Summer Happenings

I’m gathering material for a couple of upcoming episodes of the Indiana Home Cooks Podcast, and I hope you’ll check them out when they are posted. I have some other tasks to complete in the next week, and after that I’ll be in the studio editing and producing like mad to get them ready. I’m working on episodes featuring Professor Torbert’s Orange Corn Grits, based in West Lafayette, and Shoup’s Country Foods in Frankfort.

Shoup’s Country Foods sponsor the Backyard BBQ Cook-Off at the Indiana State Fair each year. The fair is coming up soon, August 2-18, and the cook-off is Saturday, August 10. Catagories include pork ribs, pork loin, chicken, “Build a Hog Burger,” and more. If you are a backyard barbecuer, consider entering! You’ll find all the details HERE. The deadline to enter is July 26, or until space fills up.

(I just found out I’ll be a judge for the BBQ Cook-Off! So sign up or come by and see it all take place August 10 at the Indiana State Fair.)

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The Shoup family of Frankfort, Indiana, started in the custom meat processing business decades ago. Over the years they have expanded into a retail meat store, mail order, and catering business. Catering has lead them to open their own event center and to involvement with the biggest catered tailgate party anywhere–the Super Bowl. Their story will be featured on an upcoming episode of the IHC Podcast.

On my blog and on social media you may have seen pictures of Professor Torbert’s Orange Corn Grits. I’ve cooked them several times and liked the results so much I couldn’t help sharing! I met Professor Torbert Rocheford and his son Evan recently and I’ll be sharing their story about how the grits came to be, and where in the world orange corn comes from. (Hint: Professor Torbert invented it.)

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Italian Pot Roast with Professor Torbert’s Orange Corn Grits

 

Look for these stories and more here on the blog and on the Indiana Home Cooks Podcast. You can always catch up on your listening by clicking on the episodes listed here on the blog. Or go to indianahomecooks.podbean.com, Apple Podcasts/iTunes, Stitcher, Google, Spotify, or wherever you listen to podcasts. Subscribe, download, and take IHC on your summer travels. That’s a great time to listen. And thanks!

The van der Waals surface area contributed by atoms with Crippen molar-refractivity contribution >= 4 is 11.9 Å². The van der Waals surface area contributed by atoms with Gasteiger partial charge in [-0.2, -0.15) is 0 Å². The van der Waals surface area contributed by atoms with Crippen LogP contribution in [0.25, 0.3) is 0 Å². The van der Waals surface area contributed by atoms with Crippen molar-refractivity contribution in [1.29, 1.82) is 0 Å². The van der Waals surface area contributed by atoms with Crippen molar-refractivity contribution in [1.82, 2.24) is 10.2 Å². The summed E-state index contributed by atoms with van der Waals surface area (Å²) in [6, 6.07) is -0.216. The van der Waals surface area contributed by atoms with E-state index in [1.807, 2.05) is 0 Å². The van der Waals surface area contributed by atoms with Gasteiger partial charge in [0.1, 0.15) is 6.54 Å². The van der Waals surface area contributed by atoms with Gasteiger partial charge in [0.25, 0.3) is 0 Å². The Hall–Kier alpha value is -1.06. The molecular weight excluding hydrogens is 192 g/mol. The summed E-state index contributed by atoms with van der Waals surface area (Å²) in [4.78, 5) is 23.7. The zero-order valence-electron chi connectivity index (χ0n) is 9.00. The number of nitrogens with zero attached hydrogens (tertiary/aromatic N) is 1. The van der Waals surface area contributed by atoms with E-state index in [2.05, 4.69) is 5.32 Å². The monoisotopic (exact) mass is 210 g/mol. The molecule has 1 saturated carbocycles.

Indiana Farmers Coliseum photo from Wikipedia.

 

Vegetable Tian–BONUS TRACK

Hear this Bonus Track of the Indiana Home Cooks Podcast HERE.

All our Indiana crops are suffering from late planting, soggy, if not out-right flooded soils, and cool temperatures so far this spring and summer. We will see the effects throughout the season in farm fields, in the garden, and at the farmers markets. Lower than normal yields and a decrease in quality are no doubt in store this summer and fall.

For those who like to cook with the seasons, it might be “slim pickin’s” of fresh local produce this summer, but we’ll manage and make do with the choices available. If the quality of produces is not picture perfect, I have a suggestion. Try a vegetable tian. It’s pronounced “tee ANN” or “tee OHN,” depending on how French you want to sound. I tend to fall somewhere in the middle–“tee AHN.” However you say it, it’s a delicious and easy way to prepare summer vegetables in a flavorful, colorful side dish.